International Wheelchair Basketball Federation (IWBF) has announced the primary phase of its minimum impairment criteria (MIC) research project has been completed.
The governing body commissioned Loughborough University to run the research project in November.
The Peter Harrison Centre for Disability Sport at Loughborough University, which is renowned for their work in Paralympic sport and classification, has worked on the study.
The IWBF say the project has seen the highest ever response rate in a study regarding para-sport classification in the first round of the Delphi Study.
Forty-eight participants responded to the invite to be part of the expert panel, with experts ranging across wheelchair basketball, sport science, medicine, and para-classification as well as covering all four zones.
"The response we have had from those invited to be part of the expert panel has been fantastic," said Michael Hutchinson, who is leading the Peter Harrison Centre for Disability Sport’s work.
"We have ended up with a really good sample size.
"It is significantly bigger than any previously published Delphi study in Paralympic sport.
"We have representation from a large number of nations from all over the world, which is just what we wanted.
"We also have a great range in the type of experience of our participants, who all bring unique and valuable opinions and expertise to the panel.
"We hope we can continue to keep these respondents engaged over the next stages to ensure we get high quality and thorough outcomes, which will underpin the minimum impairment criteria for wheelchair basketball going forward."
Classification has been a key issue in wheelchair basketball.
The IPC announced last January that wheelchair basketball could be removed from the Tokyo 2020 programme and that the sport had also lost its place at Paris 2024 "with immediate effect."
The IPC said the sport would be reinstated if the IWBF became "fully compliant" with the Athlete Classification Code.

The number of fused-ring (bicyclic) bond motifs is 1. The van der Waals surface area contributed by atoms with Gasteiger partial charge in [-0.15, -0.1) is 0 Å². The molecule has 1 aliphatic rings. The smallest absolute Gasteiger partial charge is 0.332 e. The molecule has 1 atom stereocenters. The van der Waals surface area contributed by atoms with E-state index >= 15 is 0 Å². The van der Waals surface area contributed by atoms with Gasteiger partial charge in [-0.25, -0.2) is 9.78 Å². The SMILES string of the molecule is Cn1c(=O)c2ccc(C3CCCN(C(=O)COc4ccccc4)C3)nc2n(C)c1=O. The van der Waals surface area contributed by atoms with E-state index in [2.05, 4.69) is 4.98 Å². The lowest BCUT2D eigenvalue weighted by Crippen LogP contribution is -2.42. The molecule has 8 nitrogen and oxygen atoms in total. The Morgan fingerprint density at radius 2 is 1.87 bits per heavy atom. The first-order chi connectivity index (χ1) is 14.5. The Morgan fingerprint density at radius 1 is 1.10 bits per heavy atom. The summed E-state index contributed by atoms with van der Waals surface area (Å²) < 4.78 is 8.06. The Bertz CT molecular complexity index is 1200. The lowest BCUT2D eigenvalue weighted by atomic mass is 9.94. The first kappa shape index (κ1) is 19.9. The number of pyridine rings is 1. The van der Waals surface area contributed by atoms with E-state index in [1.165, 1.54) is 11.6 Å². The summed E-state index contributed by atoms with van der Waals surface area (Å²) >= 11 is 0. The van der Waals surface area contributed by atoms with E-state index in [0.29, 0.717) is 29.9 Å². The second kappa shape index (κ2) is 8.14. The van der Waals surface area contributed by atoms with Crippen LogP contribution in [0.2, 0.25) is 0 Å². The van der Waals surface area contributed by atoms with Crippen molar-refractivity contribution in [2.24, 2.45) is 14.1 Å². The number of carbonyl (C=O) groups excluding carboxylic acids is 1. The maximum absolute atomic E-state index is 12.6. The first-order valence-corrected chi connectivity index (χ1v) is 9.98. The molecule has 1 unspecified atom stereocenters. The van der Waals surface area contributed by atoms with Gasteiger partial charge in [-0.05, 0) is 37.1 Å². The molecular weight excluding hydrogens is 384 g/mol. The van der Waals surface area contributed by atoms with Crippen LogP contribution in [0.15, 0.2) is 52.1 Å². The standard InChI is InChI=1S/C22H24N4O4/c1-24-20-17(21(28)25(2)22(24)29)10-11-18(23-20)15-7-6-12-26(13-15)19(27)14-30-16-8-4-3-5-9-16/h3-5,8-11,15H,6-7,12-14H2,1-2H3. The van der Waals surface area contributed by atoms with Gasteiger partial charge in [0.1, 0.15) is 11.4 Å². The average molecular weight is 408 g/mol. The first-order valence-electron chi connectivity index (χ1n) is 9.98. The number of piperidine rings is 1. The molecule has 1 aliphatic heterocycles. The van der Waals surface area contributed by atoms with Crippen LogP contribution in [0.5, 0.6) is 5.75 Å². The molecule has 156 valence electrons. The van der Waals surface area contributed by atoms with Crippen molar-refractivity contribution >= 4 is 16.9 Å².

The IWBF had been found non-compliant with the 2015 IPC Athlete Classification Code and ordered to re-classify athletes ahead of the Tokyo 2020 Paralympic Games.
The new MIC is set to be part of a revised set of IWBF classification rules.
The IWBF say the classification rules are being implemented to ensure compliance with the IPC Athlete Classification Code.
"The research project is a very important part in ensuring our new classification rules become compliant to the IPC Athlete Classification Code to not only get wheelchair basketball considered for reinstatement into the Paris 2024 Paralympic Games but also to stay part of the Paralympic movement, so we are extremely pleased to have received such good engagement from such a comprehensive expert panel," said Nobert Kucera, IWBF secretary general.
"I would like to thank all participants who are giving up their time and knowledge to assist us in creating a minimum impairment criteria that is evidenced."
The IWBF say the second round of the Delphi Study is already underway.
The aim is to complete the research project by July 2021.
The IWBF say the new classification rules and MIC will be implemented in an appropriate transitional process following the conclusion of the research project and approval from the IPC.